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Foraminiferal Biostratigraphy of the Eocene Kirthar Formation, western Sulaiman Fold-Thrust Belt, Balochistan, Pakistan.

Byline: Najeebullah Babar, Mohibullah Mohibullah, Aimal Khan Kasi, Nowrad Ali and Abdullah Khan

Keywords: Biostratigraphy; Larger benthic foraminifera; Biozone; Tethys; Nummulites.

1. Introduction

The Sulaiman Fold-Thrust Belt (SFTB) in the western Pakistan, consists of thick sedimentary succession from Triassic to Pleistocene (Figs 1, 2; Kassi et al., 2009; Afzal et al., 2009). The Triassic to Eocene rocks represents marine sedimentary strata, whereas the overlying younger rocks have been deposited in a fluvial depositional setting (Kassi et al., 2009). Among the marine sedimentary rocks, the Kirthar Formation represents the youngest marine sedimentary strata in the western SFTB (Fig. 2). The formation is named after Kirthar Range and the section near Gaj River in Dadu District is designated as its type section. The formation is outcropped throughout the Kirthar Fold-Thrust Belt (KFTB) and a greater part of the SFTB (Shah, 2009; Jones, 1961; Oldham, 1890). The formation dominantly comprises of limestone but also has some shales in some areas in the uppermost part.

Limestone is chalky white, cream, medium to thick bedded, massive and nodular in some places whereas the shales are greenish grey, orange yellow, grey and olive in color (Shah, 2009). The thickest outcrops of the Kirthar Formation are documented from the Kalat Plateau where its maximum thickness is about 1829 m, whereas it is 1270 m thick in the type section and 300 m in the Spintangi area of the Harnai District (Shah, 2009). The Kirthar Formation h a s a conformable lower contact either with the Ghazij Formation or Laki Formation. The upper contact is unconformable either with the overlying Nagri Formation of the Siwaliks Group in the SFTB or with the Nari Formation in the KFTB (Shah, 2009).

Kirthar Formation is documented to contain rich and diverse fossil assemblages including molluscs, echinoids, algae and planktonic and benthic foraminifera (Jones, 1961; Cheema et al., 1977; Afzal et al., 1997; Warraich and Natori, 1997; Shah, 2009). Foraminifera represents rich and diverse faunal assemblages of the Kirthar Formation but only few studies have been conducted in the western part of the Sulaiman Belt despite its thick and widely extended outcrops in both the Sulaiman and Kirthar belts (Jones, 1961; Usmani et al., 2008; Shah, 2009). The earliest records of foraminifera of the Kirthar Formation dates back to late nineteenth and early twentieth century but later only few pilot studies have documented foraminifera (Blanford, 1876; Noetling, 1903; Vredenburg, 1906). A reconnaissance Survey Report of the Hunting Survey Corporation (HSC) has considered the Kirthar Formation as Early Eocene-Oligocene in the KFTB and some parts of southern Balochistan.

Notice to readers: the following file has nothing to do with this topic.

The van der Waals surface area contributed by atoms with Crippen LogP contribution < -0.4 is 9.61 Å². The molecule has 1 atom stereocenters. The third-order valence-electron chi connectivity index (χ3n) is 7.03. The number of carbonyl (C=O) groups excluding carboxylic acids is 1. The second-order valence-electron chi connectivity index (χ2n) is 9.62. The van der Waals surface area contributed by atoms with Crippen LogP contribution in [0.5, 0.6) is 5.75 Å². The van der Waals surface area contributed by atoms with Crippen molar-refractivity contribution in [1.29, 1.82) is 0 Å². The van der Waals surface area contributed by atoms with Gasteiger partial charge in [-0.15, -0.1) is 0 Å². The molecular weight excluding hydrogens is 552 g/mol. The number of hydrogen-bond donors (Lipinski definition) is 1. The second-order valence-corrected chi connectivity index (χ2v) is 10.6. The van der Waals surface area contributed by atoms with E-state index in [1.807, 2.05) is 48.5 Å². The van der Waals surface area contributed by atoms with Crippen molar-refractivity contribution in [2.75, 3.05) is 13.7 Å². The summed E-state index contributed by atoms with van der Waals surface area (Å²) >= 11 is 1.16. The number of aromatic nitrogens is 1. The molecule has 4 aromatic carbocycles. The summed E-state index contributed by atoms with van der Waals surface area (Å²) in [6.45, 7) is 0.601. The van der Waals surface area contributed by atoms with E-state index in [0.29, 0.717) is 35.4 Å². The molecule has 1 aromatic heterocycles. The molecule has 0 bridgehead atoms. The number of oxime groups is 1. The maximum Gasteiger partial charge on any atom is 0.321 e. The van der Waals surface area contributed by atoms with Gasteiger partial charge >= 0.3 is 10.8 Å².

However, the section in the Spintangai Gorge of the SFTB has been dated Early to Middle Eocene (Jones, 1961). The Eocene assemblage the HSC comprises of species of Actinocyclina alticostata, Assilina irregularis, A. cancellata, A. rota, A. laminosa, Nummulites beaumonti, N. gizhensis, Dictyoconoides cooki, D. vredenburgi, and Coskinlinabalsilliei etc., where as the Oligocene assemblage comprises of some index species such as Nummulites fichteli, N. intermedius and Lepidocyclina dilatala etc. Recently Usmani et al., (2008) has documented forty-three species of benthic and planktic foraminifera from southern Sindh and has dated the formation as Middle Eocene to Lower Oligocene. However, in the western SFTB foraminifera of the Kirthar Formation has not been studied for more than fifty years after the initial pilot studies of Blanford (1876), Noetling (1903) and Jones (1961).

Here, in this paper we aim to (a) document larger foraminifera of the Kirthar Formation in the study area, (b) establish biostratigraphic zonation, and (c) to compare our foraminiferal assemblages with the contemporaneous assemblages from other parts of the Tethys.

2. Geological Setting